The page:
Tuesday, November 18, 2008


Dunwoody's temporary City Hall will be in Sandy Springs. At first, I didn't like the idea very much, no matter how practical and cost effective the decision was. But now it's gelled a bit and I'm glad our first City Council is so frugal.
In the past two weeks, I've heard several instances of parents not taking responsibility for their own inattention/oversight/ignorance and threatening lawsuits against whomever. For Pete's sake. It makes it hard for those of us volunteering and trying to make things happen to even try in the first place.
Light Up Dunwoody has a trolley! It's going to travel from the Shoppes at Dunwoody to the Farmhouse to Dunwoody Nature Center for Cocoa & Candles and back again. Fun!
Fast Nall School Night Dinner: boiled a bag of tortellini, heated up some Hunt's Traditional Spaghetti Sauce and mixed in a dozen frozen meatballs. Mixed together, topped with mozzarella, and tossed in oven. Baking 30 minutes while A's Algebra tutor works with him, and dinner will be ready.
John Heneghen and Pattie Baker are two of my favorite Dunwoody bloggers. One keeps us in the loop with the City of Dunwoody birth pains and the other keeps us looking ahead to a sustainable life in this wonderful town. My favorite website? Dunwoody Nature Center, of course!
Dr. Christopher Price, senior minister of St. Luke's Presbyterian Church for nearly two decades, preached his last sermon this past Sunday. I was fairly dry-eyed until he paid tribute to T for his service as Clerk of Session through two epochal changes to the church. Tears flowed, friends patted me on the back, and the kids stared wide-eyed because I never lose it.
T and I had breakfast Saturday morning at Olde Hickory House. Over plates of not-so-healthy but yummy Southern fare, we discussed holiday plans and caught a few adult moments together. Meanwhile, a young fellow commanded and demanded his parents' undivided attention in the booth behind me. "Wow," T said. "I don't think those parents said one word to each other." Oh, we remember those days!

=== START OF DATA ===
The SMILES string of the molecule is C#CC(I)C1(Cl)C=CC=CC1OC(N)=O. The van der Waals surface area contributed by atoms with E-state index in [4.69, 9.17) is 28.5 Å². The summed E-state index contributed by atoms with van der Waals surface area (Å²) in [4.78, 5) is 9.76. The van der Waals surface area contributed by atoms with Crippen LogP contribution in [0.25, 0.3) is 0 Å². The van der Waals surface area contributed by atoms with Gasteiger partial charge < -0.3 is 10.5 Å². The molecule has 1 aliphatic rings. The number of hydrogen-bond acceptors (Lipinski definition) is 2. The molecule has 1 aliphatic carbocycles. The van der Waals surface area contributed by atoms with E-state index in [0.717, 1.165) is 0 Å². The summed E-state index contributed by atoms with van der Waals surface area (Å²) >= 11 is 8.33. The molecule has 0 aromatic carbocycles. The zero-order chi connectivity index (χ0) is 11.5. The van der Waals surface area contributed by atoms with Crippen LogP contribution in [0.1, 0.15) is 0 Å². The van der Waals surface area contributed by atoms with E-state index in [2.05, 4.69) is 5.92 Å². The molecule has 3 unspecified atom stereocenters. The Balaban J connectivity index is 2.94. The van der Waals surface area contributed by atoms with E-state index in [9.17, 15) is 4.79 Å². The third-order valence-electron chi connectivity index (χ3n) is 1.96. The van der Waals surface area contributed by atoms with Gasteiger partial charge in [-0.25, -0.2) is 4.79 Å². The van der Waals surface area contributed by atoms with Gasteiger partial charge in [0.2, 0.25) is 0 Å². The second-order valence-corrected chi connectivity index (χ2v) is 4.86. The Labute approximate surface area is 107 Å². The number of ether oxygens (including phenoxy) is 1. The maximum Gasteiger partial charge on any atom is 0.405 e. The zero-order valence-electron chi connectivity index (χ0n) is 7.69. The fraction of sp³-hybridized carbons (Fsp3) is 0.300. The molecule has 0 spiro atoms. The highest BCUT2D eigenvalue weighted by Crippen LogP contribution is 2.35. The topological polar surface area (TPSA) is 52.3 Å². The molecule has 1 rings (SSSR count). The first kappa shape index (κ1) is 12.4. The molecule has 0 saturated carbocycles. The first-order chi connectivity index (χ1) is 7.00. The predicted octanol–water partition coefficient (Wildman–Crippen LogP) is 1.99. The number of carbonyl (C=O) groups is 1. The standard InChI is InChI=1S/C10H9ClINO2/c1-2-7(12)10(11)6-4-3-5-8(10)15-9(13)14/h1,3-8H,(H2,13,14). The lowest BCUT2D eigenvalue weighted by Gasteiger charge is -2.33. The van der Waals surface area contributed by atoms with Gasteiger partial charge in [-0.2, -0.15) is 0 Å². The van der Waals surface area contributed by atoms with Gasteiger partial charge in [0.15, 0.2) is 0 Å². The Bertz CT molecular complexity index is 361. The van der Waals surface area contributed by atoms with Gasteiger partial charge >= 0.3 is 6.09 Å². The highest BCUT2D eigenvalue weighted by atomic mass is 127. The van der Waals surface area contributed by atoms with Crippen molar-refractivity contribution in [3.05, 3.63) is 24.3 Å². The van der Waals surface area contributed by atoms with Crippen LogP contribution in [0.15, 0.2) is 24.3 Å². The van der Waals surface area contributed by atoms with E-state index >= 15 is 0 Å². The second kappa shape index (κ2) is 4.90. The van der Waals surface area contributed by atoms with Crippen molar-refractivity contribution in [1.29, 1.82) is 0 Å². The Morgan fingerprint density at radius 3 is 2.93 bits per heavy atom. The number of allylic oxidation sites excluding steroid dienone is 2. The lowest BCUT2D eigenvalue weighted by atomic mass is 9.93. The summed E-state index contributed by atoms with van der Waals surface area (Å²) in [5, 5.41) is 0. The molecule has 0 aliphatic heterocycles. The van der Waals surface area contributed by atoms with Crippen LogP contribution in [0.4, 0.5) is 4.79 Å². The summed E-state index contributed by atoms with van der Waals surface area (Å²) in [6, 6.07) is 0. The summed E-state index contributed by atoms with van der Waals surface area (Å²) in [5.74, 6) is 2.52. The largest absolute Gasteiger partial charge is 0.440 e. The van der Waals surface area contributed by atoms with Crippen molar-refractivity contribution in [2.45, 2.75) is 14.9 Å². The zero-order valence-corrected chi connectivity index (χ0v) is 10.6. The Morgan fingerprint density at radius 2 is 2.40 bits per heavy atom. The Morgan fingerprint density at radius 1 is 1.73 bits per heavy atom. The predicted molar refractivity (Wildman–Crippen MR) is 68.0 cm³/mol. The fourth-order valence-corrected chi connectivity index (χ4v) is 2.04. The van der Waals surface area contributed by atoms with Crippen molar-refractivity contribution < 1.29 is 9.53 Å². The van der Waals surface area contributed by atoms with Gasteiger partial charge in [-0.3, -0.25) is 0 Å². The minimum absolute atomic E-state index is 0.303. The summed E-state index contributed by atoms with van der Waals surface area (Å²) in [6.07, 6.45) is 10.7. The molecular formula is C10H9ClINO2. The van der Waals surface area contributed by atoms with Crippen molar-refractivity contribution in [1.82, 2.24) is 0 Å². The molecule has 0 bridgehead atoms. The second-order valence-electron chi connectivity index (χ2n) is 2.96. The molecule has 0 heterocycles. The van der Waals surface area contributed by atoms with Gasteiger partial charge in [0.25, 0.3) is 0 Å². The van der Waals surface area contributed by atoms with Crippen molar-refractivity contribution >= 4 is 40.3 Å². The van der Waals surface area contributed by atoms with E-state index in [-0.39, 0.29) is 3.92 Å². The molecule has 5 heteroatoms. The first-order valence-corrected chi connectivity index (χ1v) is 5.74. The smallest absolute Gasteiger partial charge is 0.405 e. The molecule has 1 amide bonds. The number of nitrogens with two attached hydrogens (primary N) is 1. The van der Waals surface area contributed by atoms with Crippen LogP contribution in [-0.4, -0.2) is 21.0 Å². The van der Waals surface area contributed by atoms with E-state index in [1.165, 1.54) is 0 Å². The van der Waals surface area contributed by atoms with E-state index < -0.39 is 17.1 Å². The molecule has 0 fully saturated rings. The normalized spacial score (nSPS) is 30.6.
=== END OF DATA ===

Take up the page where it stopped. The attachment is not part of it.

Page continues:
There's this amazing new wine/beer/liquor place called Total Wine in the Perimeter. They bestowed a much-appreciated $2,000 donation to Dunwoody Nature Center in celebration of their grand opening. I will most definitely be shopping there for the holidays!
As Delta Airlines and Northwest Airlines merge, the hiccups are just beginning. For example, T travels EXTENSIVELY, mostly on Delta. He had a day trip today. The "new" airline is adopting Northwest's policies on priority seating for frequent flyers, which is a horribly inept system. T spent way too much time trying to move out of the middle seat, a process that would have taken five minutes on the computer before the merger. Favorite bit of stupidity in the process: the new system says you can't change a seat until 24 hours before the flight. But in a day trip, the return trip can't be changed until you're in the city of departure. Come on.
I love the Dunwoody Library. I love it in spite of its quirks, due largely to the fact that it's funded and managed by the chronically dysfunctional DeKalb County. I love the staff and their obvious passion for all things library-ish. I love the fact that I can reserve books at home and then pick them up whenever. What I don't love is their disdain for knitting books. Come on . . . when are you going to add Mason-Dixon Knitting's sequel and Nicky Epstein's latest?
I'm on Ravelry! To date, more than 150 people have favorited or queued Sox Shawl, Trimiters, and Knitting Tote.
The Sunday Night Knitting Circle is going strong, though only a handful of us come each week. It's peaceful in the St. Luke's library and we have a marvelous time with our WIPs, chats, and confiding moments. This past Sunday we used my swift and ball winder to turn a mass of donated yarn into center-pull balls. Fun!
One of my favorite breaks is to take a walk with Scooter the Wonder Dog in the late night darkness of Dunwoody Village. The lights are glowing, traffic is light, and the crisp air smells faintly of the hardwood fires wafting from Olde Hickory House throughout the day. Peaceful, comforting, and familiar, it's a marvelous transition from busy day to quiet sleep.

1 comment:

  1. Donna: Thanks for the mention! And back atcha'! Your night-time walks, in particular, sound wonderful. The crunch of leaves must make it even nicer this time of year.


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